Roberto Mancini, the Manchester City manager, said last night that Manchester United had paid for their lack of ambition with defeat, in the game which may shift the balance of power in British football.
Sir Alex Ferguson accused Mancini of attempting to influence the officials by "badgering" them all night in the 1-0 defeat which takes City back to the top of the table on goal difference, but Mancini accused him of hypocrisy in a sarcastic swipe back. "Him? No? He doesn't do this! He doesn't talk to the referee to try to get decisions – never! But I never said anything against him. I was only talking to the fourth official."
The touchline dust-up between the two managers, in which Mancini's assistant David Platt and United kitman Albert Morgan intervened, followed Mancini's anger over Nigel de Jong's booking for a second-half challenge on Danny Welbeck. "I was talking with the fourth official about a foul on the pitch and Ferguson said some kind of words to me. I answered him and after it was finished," Mancini said. "But I can understand because at this moment the tension is high."
But the night, prefaced by City chairman Khaldoon al Mubarak speaking to City's players before kick-off, was about United lacking ambition. It was the first time in three years they have not had a shot on target in a Premier League game, with three blocked shots their sum total. "[The key was] that we wanted to win and they wanted a draw. This is the difference. This can happen," Mancini said.
Ferguson admitted that his side's bid for a 20th title was damaged. "Yes, I think they are in the driving seat now. They only need to win two games. It is not over yet. As long as there are games to play it is not over. But they have an eight-goal advantage and that is big at this stage of the season. It was a feisty game. We never tested their keeper and our crossing was poor. We had some control of the game but not enough."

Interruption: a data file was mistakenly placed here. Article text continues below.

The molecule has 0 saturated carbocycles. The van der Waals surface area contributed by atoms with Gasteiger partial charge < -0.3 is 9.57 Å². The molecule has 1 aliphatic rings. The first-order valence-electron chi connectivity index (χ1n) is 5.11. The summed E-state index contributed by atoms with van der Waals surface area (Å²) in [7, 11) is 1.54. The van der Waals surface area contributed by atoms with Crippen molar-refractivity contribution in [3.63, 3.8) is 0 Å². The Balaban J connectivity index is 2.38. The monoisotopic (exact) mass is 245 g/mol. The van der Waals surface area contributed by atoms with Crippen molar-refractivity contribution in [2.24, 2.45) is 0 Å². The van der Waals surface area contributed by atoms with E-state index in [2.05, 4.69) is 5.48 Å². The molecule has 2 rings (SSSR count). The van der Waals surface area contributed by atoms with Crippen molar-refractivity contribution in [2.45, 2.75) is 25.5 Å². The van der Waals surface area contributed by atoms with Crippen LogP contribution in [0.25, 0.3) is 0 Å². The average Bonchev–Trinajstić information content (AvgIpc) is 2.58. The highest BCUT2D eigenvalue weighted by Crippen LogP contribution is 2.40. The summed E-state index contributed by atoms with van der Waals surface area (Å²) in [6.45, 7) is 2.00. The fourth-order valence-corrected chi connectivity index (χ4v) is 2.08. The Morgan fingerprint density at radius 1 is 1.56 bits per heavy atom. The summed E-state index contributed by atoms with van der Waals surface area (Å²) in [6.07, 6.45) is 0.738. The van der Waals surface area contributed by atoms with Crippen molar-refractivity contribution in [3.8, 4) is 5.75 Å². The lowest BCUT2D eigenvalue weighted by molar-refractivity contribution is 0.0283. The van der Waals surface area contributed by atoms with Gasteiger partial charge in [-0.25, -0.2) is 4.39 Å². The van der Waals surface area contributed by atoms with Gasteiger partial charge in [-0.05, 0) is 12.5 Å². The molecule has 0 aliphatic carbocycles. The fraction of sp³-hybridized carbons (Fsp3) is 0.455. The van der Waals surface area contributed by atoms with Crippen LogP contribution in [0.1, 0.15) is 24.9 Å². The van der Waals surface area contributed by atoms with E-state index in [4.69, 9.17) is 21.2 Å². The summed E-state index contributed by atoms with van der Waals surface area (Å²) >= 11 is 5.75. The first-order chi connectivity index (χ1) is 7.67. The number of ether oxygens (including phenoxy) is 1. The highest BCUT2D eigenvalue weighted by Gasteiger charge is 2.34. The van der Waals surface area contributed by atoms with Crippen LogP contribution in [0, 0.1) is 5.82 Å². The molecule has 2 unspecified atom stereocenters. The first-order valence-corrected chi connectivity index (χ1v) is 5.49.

United conceded to Vincent Kompany's header in first-half injury time. "If you lose a goal from a set-piece at this level of football, you only have yourselves to blame," Ferguson said.
Mancini declared: "Football is crazy, but it is important to believe in yourself when you have a bad moment. We were on top for 28 games and I think we deserve another chance. It is not finished and if we think it is finished, it will be a big mistake. We do have two tough games, though, and they have two easy games [against Swansea City and Sunderland]."
He said that Ferguson's defensive tactics did not surprise him. "No. It was important to play for a draw. With a draw, they knew the championship was finished." Kompany said: "We want [to win the league] so bad. Everybody in the team wants it so bad. A lot has been said about us but it comes down to football. A lot comes down to the dreams we had as children and winning things."
Welbeck left the Etihad on crutches last night and will undergo tests today to determine the extent of the damage.
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